Consularization

A Bolivian revenue stamp of 1951 to collect the fee on consular invoices.

In international law, consularization is the act of authenticating any legal document by the consul office, by the consul signing and affixing a red ribbon to the document.

Several countries, such as the Dominican Republic, require that exportation documents be consularized in the country of export before the goods arrive at port, and impose a penalty upon any goods arriving at a port accompanied by documents that have not been consularized.[1] Typically, a special consular invoice, prepared in the language of the destination country, is submitted to a consular office in the country of export.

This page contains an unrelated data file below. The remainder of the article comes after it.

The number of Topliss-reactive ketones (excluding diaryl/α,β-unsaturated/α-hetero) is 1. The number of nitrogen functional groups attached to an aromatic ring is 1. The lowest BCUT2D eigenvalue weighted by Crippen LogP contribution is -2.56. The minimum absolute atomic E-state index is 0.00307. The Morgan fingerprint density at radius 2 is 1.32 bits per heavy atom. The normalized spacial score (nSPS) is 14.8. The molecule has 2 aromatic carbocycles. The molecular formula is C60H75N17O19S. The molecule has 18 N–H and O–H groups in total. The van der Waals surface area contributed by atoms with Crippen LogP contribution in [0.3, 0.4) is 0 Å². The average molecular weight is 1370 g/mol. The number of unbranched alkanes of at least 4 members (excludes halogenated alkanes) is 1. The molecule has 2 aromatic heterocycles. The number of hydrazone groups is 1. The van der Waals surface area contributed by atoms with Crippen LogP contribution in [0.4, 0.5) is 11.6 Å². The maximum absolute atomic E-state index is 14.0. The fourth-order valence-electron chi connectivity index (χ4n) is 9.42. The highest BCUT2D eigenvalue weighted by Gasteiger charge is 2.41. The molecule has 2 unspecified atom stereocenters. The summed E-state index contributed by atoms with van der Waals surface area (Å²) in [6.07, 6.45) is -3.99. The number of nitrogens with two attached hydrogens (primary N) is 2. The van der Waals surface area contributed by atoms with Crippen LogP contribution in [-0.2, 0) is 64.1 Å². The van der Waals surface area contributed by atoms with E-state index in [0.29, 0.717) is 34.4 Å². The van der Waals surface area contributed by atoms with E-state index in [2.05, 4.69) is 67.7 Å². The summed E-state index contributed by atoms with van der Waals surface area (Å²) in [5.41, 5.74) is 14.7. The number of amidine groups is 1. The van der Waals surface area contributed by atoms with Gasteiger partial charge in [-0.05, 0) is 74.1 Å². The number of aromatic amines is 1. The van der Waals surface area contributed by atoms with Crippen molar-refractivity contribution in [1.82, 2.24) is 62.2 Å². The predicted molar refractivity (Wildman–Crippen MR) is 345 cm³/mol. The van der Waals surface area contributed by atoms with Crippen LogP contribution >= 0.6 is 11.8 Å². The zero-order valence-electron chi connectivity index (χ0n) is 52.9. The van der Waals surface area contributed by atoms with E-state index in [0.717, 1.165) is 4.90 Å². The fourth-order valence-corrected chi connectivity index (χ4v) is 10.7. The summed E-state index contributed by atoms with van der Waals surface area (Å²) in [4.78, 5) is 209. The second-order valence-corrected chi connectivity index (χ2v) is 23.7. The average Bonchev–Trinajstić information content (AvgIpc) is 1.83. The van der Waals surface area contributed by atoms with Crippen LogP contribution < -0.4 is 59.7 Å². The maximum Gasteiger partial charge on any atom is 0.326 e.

At the General Agreement on Tariffs and Trade round in 1952, it was proposed that consularization of commercial invoices be abolished. In 2005, the United States and Uganda submitted a proposal to the World Trade Organization to abolish consularization.

In addition to shipping documents, other documents that may be required to be consularized include travel documents (such as a parental consent letter for persons under 18 traveling without a parent), letters of credit, and powers of attorney.

References

  1. ^ "Waiver of consular invoice for Exports to the Dominican Republic - Dominican Republic". Trade Commissioner Service. http://www.infoexport.gc.ca/ie-en/DisplayDocument.jsp?did=58070. Retrieved 2006-01-19. 

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